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Halcion is the brand name for the benzodiazepine triazolam. As a medication, Halcion is used as a sedative to treat serious insomnia for a short period of time. The Drug Enforcement Administration (DEA) lists triazolam as a Schedule IV substance, along with several other benzodiazepine medications, due to its potential for abuse or addiction and its useful medical purpose. Typically, insomnia treatment with any benzodiazepine should not last more than 7-10 days. If sleep disturbance continues after that, there may be an underlying condition that requires a different treatment.
This medication has a half-life of 1.5-5.5 hours. Halcion is a sedative, and it is not specifically designed to force the person taking it to fall asleep. Instead, Halcion relaxes the brain and body, so it is easier for the individual to fall asleep. Unfortunately, this mental and physical state can be addictive for some people.
Like other benzodiazepines, Halcion can cause serious side effects or become dangerous when combined with other substances. Intoxication from benzodiazepines may not be as noticeable to an outsider, as effects like slurred speech or coordination do not change as dramatically as with other intoxicating substances, like alcohol. In particular, other substances that depress the central nervous system, such as alcohol or opioid medications, can be very serious.
When CNS depressants are mixed, such as Halcion and alcohol, they enhance each other’s effects. This can cause serious side effects and lead to overdose more easily. Just taking large doses of Halcion can lead to dangerous side effects, including:
Mixing Halcion and other substances can make these side effects worse, more intense, or even cause an overdose. Overdose symptoms include:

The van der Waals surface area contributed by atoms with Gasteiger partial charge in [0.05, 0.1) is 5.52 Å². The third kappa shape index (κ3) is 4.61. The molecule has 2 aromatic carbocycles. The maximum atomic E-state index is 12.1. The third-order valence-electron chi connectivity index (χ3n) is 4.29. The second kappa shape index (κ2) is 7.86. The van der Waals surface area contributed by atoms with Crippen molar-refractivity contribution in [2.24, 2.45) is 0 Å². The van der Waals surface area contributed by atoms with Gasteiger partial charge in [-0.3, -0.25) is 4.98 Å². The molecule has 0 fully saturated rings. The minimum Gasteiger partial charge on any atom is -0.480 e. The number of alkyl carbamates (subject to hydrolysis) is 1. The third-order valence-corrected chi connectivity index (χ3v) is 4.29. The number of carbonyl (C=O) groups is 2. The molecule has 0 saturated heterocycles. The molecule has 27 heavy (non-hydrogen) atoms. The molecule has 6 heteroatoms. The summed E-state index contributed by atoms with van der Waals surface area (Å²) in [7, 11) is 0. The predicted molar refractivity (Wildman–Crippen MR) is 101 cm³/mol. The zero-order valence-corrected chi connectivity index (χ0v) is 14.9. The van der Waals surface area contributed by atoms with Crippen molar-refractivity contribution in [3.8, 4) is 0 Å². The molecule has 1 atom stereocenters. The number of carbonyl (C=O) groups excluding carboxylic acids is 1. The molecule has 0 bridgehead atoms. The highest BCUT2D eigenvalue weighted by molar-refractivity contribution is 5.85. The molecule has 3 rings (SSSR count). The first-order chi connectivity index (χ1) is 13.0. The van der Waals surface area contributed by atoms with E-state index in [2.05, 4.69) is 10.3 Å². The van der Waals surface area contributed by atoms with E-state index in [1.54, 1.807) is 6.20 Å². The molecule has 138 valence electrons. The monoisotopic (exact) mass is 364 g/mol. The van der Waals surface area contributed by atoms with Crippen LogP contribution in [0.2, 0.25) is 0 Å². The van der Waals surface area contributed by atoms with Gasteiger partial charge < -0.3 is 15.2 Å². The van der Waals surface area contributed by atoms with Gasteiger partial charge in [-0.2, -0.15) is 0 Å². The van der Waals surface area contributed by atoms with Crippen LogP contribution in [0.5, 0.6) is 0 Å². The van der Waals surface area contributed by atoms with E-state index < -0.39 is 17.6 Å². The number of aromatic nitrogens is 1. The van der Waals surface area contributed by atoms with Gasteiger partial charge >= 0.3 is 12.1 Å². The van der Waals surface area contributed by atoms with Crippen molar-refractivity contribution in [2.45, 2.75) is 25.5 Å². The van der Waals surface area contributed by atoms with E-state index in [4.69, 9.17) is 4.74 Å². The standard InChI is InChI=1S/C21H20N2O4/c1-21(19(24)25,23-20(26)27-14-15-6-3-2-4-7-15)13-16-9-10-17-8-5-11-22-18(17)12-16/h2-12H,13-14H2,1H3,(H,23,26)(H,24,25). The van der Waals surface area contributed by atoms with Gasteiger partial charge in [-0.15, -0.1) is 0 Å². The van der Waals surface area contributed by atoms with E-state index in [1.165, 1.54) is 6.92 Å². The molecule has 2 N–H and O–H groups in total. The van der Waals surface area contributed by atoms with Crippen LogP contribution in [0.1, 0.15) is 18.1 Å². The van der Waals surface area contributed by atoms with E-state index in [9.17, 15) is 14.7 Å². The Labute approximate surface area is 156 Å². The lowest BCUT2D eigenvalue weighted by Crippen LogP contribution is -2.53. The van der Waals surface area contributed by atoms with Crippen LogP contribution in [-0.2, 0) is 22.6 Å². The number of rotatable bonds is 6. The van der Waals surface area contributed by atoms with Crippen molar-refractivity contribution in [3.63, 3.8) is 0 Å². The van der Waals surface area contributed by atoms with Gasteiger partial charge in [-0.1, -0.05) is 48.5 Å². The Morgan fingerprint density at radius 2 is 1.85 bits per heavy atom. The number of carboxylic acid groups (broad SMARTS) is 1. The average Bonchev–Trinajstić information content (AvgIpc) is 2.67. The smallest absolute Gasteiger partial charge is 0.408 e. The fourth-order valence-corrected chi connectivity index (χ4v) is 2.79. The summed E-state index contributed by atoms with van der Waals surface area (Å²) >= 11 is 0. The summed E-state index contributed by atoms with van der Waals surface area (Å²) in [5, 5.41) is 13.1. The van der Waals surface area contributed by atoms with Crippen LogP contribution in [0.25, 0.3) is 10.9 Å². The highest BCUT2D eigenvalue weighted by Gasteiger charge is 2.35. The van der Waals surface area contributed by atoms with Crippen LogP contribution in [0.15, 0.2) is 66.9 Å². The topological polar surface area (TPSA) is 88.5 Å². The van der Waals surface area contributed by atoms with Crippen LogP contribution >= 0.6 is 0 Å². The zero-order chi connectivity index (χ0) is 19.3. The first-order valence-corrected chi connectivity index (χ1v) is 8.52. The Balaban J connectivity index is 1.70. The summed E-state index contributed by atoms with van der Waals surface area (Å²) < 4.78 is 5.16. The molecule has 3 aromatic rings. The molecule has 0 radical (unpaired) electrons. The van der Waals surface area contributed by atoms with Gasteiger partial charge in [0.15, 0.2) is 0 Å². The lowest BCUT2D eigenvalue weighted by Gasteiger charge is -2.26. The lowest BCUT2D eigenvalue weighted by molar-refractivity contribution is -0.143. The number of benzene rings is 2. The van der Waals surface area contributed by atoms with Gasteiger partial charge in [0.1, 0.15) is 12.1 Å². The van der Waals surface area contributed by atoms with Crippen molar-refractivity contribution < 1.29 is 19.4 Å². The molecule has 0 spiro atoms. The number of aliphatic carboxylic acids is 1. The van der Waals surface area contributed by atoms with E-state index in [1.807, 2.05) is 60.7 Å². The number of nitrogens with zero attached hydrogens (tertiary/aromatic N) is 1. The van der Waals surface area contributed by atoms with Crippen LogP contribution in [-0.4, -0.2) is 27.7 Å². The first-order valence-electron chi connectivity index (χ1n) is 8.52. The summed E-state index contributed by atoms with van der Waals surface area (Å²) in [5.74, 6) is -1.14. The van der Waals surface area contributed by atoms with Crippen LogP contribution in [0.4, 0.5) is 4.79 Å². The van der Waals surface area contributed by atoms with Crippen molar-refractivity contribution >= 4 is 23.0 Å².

Like many prescription medications, Halcion interacts with a variety of other substances, especially other prescription drugs. People who take Halcion as directed are warned by their doctors to be careful mixing this substance with antidepressants, cold and flu medications, vitamins, and supplements. People who have become addicted to, or abuse, Halcion are at a greater risk of mixing this substance with other intoxicating substances, specifically to get high. Some of the most dangerous and commonly used substances that are taken with Halcion include:
People who abuse benzodiazepines like Halcion are more likely to struggle with polydrug abuse, or the concurrent abuse of two or more drugs for recreational or intoxicating purposes. According to the DEA, about 50 percent of people who enter a drug rehabilitation program for either opioid drug or cocaine abuse also abuse benzodiazepines concurrently.
Polydrug use can occur both to enhance the effects of intoxication from one or more substances, and to change the effects of drugs. For example, a person may take Halcion to go to sleep after abusing cocaine. Because a drug’s effects typically wear off before the substance has fully left the system, drug interactions are still likely to occur, which can lead to serious side effects, including overdose.
Mixing intoxicating substances is always dangerous, whether done accidentally or on purpose. People who struggle with abuse of addictive substances like Halcion, alcohol, opioids, cocaine, and more need to seek help as soon as possible from a professional drug rehabilitation program.